Founded in Colorado in the late 1970s, Biota's first recordings were released under the name of the Mnemonist Orchestra which, between 1980 and 1984, released five albums on its own label, before linking up with ReR in1984. That was also the year in which they split into an independent visual arts collective - which retained the Mnemonist name - and the recording project, Biota. Since which time, their releases have presented the work of both groups in tandem." [label info]


"We should have known better. If Biota decide to come out with a new CD after “just” three years instead of leaving us to wait for the large part of a decade as always, the occurrence is presumably concealing specific implications. As if they were anxious of re-establishing a connection with preceding issues without losing the grip on the chain of circumstantial matters that originates the current visions.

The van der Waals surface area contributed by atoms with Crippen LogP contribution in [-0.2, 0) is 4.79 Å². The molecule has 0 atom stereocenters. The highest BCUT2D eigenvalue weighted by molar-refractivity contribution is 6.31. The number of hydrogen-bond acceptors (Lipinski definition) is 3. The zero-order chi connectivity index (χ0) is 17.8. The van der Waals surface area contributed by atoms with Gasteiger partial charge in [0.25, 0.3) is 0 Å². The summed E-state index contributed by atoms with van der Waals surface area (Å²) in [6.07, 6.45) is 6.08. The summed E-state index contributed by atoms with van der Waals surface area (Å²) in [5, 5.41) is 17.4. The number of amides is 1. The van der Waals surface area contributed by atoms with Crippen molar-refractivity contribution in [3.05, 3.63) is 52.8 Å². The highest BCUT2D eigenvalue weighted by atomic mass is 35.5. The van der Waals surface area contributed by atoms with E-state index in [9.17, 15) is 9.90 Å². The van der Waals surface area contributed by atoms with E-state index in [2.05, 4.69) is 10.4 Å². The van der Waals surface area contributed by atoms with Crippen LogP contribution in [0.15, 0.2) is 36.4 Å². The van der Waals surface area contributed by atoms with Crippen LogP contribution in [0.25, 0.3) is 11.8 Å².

So here we are, celebrating Funnel To A Thread as a foundational chapter in the collective’s history, possibly standing among their all-time best if such prosaicness makes sense. But maybe – just maybe – this will encourage at least a portion of the populations still shamefully unfamiliar with the subject to ultimately deepen it. Let me be straight. Someone as, say, The Residents have managed to reach cult status via marketable mysteries and a body of work which, in terms of musical depth, is mainly insignificant. What are Biota to do – besides producing beautiful, fulfilling, seriously groundbreaking albums accompanied by jaw-dropping artworks – to be formally welcomed in the elite of veritable contemporary innovators?